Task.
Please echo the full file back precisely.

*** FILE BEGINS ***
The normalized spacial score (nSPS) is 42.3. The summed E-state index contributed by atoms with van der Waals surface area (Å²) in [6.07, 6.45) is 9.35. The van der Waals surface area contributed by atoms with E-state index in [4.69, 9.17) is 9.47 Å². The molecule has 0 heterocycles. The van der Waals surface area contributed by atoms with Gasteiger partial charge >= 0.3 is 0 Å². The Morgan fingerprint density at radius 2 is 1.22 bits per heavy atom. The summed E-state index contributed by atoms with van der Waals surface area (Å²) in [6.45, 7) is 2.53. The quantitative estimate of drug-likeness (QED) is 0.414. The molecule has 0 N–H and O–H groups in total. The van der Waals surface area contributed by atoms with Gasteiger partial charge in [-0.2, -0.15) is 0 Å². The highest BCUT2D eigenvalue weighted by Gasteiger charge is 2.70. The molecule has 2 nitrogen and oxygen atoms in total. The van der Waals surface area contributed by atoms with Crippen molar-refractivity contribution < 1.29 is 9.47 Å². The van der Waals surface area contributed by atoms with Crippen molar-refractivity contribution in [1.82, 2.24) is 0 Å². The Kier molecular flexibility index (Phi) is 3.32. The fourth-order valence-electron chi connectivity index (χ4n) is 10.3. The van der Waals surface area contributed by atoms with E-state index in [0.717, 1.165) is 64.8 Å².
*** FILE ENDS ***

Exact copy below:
The normalized spacial score (nSPS) is 42.3. The summed E-state index contributed by atoms with van der Waals surface area (Å²) in [6.07, 6.45) is 9.35. The van der Waals surface area contributed by atoms with E-state index in [4.69, 9.17) is 9.47 Å². The molecule has 0 heterocycles. The van der Waals surface area contributed by atoms with Gasteiger partial charge >= 0.3 is 0 Å². The Morgan fingerprint density at radius 2 is 1.22 bits per heavy atom. The summed E-state index contributed by atoms with van der Waals surface area (Å²) in [6.45, 7) is 2.53. The quantitative estimate of drug-likeness (QED) is 0.414. The molecule has 0 N–H and O–H groups in total. The van der Waals surface area contributed by atoms with Gasteiger partial charge in [-0.2, -0.15) is 0 Å². The highest BCUT2D eigenvalue weighted by Gasteiger charge is 2.70. The molecule has 2 nitrogen and oxygen atoms in total. The van der Waals surface area contributed by atoms with Crippen molar-refractivity contribution < 1.29 is 9.47 Å². The van der Waals surface area contributed by atoms with Crippen molar-refractivity contribution in [1.82, 2.24) is 0 Å². The Kier molecular flexibility index (Phi) is 3.32. The fourth-order valence-electron chi connectivity index (χ4n) is 10.3. The van der Waals surface area contributed by atoms with E-state index in [0.717, 1.165) is 64.8 Å².